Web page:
Chain mail. Made of interlocking metal rings, chain mail includes a layer of quilted fabric worn underneath the mail to prevent chafing and to cushion the impact of blows. The suit includes gauntlets.
Scale hauberk. Made of overlapping metal plates, a scale hauberk is worn between layers of clothing or leather. This armor offers modest protection to the wearer’s upper body and allows the sound of the plates rubbing against one another to be muffled by outer layers. You can purchase the other parts of this armor to make scale mail. Subtract this armor’s cost to purchase scale mail.
Scale mail. Made of interlocking metal plates, scale mail includes a layer of quilted fabric worn underneath the mail to prevent chafing and to cushion the impact of blows. The suit includes gauntlets.
Half plate. Half plate consists of shaped metal plates that cover most of the wearer’s upper body. It does not include leg protection beyond simple greaves that are attached with leather straps. You can purchase the other parts of this armor to make plate. Subtract this armor’s cost to purchase plate.
Plate. Plate consists of shaped, interlocking metal plates to cover the entire body. A suit of plate includes gauntlets, heavy leather boots, a visored helmet, and thick layers of padding underneath the armor. Buckles and straps distribute the weight over the body.
Shield. A shield is made from wood or metal and is carried in one hand. You can benefit from only one shield at a time. Wielding a shield increases your Defense by 2.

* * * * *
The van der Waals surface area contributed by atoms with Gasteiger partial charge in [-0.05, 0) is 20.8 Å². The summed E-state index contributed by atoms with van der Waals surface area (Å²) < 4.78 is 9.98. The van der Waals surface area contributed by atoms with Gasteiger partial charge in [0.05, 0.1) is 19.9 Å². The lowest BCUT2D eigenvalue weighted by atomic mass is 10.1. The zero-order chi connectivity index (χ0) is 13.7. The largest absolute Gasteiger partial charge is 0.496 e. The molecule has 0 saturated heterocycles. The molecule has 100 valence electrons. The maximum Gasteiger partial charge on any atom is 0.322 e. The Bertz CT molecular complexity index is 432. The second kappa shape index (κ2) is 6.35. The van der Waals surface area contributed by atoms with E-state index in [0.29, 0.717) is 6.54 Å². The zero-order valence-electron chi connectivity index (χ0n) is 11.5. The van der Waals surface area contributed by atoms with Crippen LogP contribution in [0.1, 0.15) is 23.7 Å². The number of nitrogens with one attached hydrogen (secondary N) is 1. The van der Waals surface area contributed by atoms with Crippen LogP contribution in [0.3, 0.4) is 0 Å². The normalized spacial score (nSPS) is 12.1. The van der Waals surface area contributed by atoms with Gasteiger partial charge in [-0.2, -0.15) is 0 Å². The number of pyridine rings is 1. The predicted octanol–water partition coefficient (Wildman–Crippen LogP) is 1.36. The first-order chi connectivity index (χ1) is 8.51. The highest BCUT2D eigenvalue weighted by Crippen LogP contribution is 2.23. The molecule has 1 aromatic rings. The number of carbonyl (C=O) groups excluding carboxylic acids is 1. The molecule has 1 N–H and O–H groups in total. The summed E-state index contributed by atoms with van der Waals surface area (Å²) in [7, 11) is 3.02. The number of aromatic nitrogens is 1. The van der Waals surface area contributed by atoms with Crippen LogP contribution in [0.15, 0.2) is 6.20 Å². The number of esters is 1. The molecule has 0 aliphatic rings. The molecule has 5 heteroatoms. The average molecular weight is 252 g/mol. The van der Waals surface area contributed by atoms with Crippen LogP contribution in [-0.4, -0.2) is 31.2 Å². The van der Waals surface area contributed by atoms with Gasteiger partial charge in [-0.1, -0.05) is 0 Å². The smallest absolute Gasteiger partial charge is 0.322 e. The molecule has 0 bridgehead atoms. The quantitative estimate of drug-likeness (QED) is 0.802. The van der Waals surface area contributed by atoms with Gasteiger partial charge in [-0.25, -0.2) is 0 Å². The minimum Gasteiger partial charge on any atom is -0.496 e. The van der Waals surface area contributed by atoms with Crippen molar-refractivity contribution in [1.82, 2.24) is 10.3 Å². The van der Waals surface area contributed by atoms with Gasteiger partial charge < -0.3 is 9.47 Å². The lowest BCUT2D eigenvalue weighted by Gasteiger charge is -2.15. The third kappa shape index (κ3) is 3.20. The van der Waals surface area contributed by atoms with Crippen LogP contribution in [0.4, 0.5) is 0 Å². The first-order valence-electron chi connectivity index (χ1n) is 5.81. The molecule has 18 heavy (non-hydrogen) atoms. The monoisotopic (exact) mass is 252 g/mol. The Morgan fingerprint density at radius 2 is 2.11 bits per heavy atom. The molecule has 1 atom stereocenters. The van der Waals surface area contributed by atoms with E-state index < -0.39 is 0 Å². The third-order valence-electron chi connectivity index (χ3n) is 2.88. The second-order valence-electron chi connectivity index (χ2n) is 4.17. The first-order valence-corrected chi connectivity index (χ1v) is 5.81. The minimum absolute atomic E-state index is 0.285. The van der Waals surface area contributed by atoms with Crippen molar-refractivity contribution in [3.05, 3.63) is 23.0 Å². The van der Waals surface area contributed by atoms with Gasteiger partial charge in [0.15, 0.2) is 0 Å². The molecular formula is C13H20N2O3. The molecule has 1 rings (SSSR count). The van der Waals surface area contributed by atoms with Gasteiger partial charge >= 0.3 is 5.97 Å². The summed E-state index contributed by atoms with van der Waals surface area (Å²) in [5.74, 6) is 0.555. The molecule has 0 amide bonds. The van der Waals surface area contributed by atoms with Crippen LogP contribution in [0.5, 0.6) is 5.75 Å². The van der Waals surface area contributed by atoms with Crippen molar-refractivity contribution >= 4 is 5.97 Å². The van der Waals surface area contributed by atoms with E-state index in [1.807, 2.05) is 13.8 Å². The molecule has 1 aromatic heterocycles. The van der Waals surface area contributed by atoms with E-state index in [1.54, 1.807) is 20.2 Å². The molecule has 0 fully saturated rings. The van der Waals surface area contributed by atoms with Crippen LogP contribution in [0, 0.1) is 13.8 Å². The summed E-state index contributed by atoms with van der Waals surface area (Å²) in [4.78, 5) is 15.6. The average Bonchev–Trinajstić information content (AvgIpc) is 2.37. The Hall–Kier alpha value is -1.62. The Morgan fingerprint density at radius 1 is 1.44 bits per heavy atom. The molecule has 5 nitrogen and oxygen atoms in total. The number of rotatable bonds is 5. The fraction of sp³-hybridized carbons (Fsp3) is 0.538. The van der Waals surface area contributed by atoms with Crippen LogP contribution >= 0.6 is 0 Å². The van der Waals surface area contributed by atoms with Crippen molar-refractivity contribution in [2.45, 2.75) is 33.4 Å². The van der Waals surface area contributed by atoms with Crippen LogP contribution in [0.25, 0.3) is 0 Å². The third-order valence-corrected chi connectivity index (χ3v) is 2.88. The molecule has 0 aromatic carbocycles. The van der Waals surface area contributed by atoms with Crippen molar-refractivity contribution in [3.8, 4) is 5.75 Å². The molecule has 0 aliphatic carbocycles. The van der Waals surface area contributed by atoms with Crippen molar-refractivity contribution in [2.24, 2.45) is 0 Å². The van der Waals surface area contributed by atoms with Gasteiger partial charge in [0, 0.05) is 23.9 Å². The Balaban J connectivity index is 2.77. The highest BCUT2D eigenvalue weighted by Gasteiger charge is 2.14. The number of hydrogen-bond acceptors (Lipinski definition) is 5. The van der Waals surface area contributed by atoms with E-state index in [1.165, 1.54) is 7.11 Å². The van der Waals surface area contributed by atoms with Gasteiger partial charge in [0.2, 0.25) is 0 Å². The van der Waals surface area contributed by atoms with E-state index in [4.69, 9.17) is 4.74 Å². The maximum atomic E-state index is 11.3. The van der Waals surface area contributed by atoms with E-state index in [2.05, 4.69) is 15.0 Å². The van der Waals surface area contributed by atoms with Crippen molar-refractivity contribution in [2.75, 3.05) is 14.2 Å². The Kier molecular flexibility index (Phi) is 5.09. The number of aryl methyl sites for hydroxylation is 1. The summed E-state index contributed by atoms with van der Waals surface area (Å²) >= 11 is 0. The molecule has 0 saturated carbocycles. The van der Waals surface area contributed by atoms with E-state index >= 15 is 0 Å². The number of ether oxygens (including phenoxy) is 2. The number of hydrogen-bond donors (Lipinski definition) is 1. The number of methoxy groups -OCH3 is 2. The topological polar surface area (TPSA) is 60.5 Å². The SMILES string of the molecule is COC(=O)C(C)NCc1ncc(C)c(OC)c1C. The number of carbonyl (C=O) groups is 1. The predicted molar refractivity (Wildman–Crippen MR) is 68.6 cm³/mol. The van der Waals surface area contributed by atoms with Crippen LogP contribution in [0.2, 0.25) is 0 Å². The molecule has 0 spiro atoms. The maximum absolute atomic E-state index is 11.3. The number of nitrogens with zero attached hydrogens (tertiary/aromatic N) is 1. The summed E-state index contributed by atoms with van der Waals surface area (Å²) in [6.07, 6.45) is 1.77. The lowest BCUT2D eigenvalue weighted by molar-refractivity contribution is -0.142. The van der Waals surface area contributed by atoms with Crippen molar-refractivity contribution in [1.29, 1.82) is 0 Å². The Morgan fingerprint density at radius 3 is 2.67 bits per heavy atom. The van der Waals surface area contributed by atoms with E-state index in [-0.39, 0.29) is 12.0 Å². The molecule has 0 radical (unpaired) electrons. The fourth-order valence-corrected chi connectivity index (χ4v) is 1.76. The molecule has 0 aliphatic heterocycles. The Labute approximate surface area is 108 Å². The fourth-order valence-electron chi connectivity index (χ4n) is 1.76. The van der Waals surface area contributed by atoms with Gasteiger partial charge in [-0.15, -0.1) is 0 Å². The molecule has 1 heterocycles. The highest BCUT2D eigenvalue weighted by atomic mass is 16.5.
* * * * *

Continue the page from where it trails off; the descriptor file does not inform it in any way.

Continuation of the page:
|Name||Extra cost||Cost multiplier|
Armors can be made of different materials.
Adamantine. Metal armor can be made with adamantine, one of the hardest substances in existence. While you’re wearing it, the armor has Soak 1 or its Soak value increases by 1 and any critical hit against you becomes a normal hit. A suit of adamantine armor weighs 50% more than normal.
Bone. Bone can be used in place of wood and steel. Other animal-based materials like horn, shell, and ivory can also be used. Bone armor is fragile and breaks after 3 critical hits against you.
Mithral. Metal armors can be made with mithral which is a light, flexible metal. A mithral chain hauberk or scale hauberk can be worn under normal clothes. If the armor normally imposes disadvantage on Stealth checks or has a Strength requirement, the mithral version of the armor doesn’t. A suit of mithral armor weighs half as much as normal.
Getting into and out of armor
Donning and doffing armor
|Leather||1 minute||30 seconds|
|Hide||1 minute||30 seconds|
|Chain||5 minutes||1 minute|
|Scale||5 minutes||1 minute|
|Plate||10 minutes||5 minutes|
|Shield||two actions||an action|
The time it takes to don or doff a type of armor or a shield is shown in the Donning and Doffing Armor table.
Don. This is the time it takes to put on the item. You benefit from its Defense only if you take the full time to don it.
Doff. This is the time it takes to take off the item. If you have help removing armor, reduce this time by half.